Current risk models around cleanliness and surface prep are generally vague and incomplete. They might identify a need for a surface to be “shiny and smooth,” but they lack specific, qualitative, and experience-driven specs that enable a surface to be accurately assessed. The results can be deceptive because only the need for certain surface characteristics is identified, not what those specific characteristics are. Simply identifying the need for a surface to be “shiny and smooth” is not useful. Stating instead that a surface needs to have an average surface roughness (RA) value of X is. Once again, producing accurate surface-quality data is critical.
Surface quality data drives decision-making throughout the product development and manufacturing lifecycle, including:
Prototyping New Products
Surface quality is important in prototyping because how that prototype performs will drive design decisions. Unfortunately, the uniqueness of prototyping can be challenging for reliably transitioning surface quality from prototyping to production because the tools used to create that specific surface can be very different in those two environments. For example, washing a prototype part in a beaker is not the same as using an industrial-stage cleaning process found in a manufacturing environment. Accurate surface data is critical for making design decisions at this stage, which can have a significant impact on product quality and the cost of manufacturing.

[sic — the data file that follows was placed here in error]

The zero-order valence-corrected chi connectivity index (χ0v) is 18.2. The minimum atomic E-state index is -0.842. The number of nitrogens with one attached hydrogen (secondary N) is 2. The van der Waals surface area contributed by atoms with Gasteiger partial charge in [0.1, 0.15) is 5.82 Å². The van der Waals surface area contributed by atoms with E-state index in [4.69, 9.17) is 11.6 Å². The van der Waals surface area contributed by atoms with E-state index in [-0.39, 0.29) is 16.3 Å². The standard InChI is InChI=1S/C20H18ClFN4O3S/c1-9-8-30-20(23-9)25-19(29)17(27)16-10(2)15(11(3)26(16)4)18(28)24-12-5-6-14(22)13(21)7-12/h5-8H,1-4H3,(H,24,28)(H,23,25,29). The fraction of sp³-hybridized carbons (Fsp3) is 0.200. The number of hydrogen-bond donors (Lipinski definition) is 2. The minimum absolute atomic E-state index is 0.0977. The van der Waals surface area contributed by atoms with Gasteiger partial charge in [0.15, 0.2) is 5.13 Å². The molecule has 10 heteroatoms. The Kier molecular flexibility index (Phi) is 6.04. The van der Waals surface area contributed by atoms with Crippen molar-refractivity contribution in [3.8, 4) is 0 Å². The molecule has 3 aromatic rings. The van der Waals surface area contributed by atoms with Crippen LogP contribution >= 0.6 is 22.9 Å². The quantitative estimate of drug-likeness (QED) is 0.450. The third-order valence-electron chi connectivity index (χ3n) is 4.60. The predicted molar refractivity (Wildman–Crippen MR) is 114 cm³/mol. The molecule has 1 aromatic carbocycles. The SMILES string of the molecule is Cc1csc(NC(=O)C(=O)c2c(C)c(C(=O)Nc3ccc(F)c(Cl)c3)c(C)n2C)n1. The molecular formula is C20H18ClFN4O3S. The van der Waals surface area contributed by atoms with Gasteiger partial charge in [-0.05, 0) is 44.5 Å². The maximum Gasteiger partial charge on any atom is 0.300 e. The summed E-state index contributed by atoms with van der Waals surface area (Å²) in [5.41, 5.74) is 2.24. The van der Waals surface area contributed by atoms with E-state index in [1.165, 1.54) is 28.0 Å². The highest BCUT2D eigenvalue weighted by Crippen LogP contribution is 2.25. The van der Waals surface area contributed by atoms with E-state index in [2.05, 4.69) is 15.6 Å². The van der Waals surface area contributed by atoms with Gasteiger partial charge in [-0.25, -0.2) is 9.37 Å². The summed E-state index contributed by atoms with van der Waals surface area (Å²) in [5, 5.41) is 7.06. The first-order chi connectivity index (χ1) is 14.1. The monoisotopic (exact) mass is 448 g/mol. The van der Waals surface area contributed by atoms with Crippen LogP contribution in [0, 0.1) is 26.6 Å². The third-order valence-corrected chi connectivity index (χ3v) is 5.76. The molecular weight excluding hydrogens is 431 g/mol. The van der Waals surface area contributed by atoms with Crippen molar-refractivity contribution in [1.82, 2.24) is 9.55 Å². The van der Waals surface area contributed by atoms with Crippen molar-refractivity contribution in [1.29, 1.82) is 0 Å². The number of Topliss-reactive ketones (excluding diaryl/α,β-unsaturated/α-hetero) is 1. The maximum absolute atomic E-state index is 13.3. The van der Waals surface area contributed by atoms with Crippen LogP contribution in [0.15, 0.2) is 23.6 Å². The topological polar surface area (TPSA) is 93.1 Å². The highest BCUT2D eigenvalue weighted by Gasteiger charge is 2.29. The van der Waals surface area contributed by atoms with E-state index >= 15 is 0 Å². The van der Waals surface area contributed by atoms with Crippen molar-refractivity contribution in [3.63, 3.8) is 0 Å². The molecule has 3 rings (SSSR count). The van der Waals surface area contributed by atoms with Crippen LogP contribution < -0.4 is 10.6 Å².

When design engineers are faced with substandard prototype performance, incorrect decisions can be made about the root cause of the poor performance without crucial surface quality data. For example, a barcode scanner customer of ours changed one of the substrate materials used in a popular product already being produced. They built a prototype, tested it, and it failed product performance. Because they did not have surface quality data, they did not know if the poor surface quality was the root cause and instead started looking at how they could change the product form factor to reduce stress. Changing the form factor could adversely affect the user experience and jeopardize sales of the product, all because they lacked key surface data.
Process Design and PFMEA
One of the most crucial objectives in Process Failure Mode and Effects Analysis (PFMEA) is maximizing process reliability and appropriately assessing the risks of a process not performing as designed or intended. However, in our experience, process engineers do not fully appreciate the risks associated with bonding, coating, cleaning, or painting, which are often more significant than they realize, and failures occur more often than they think. In reality, there is a critical need to monitor surface quality and put production process controls in place to gain insight into the occurrence and severity of surface quality issues.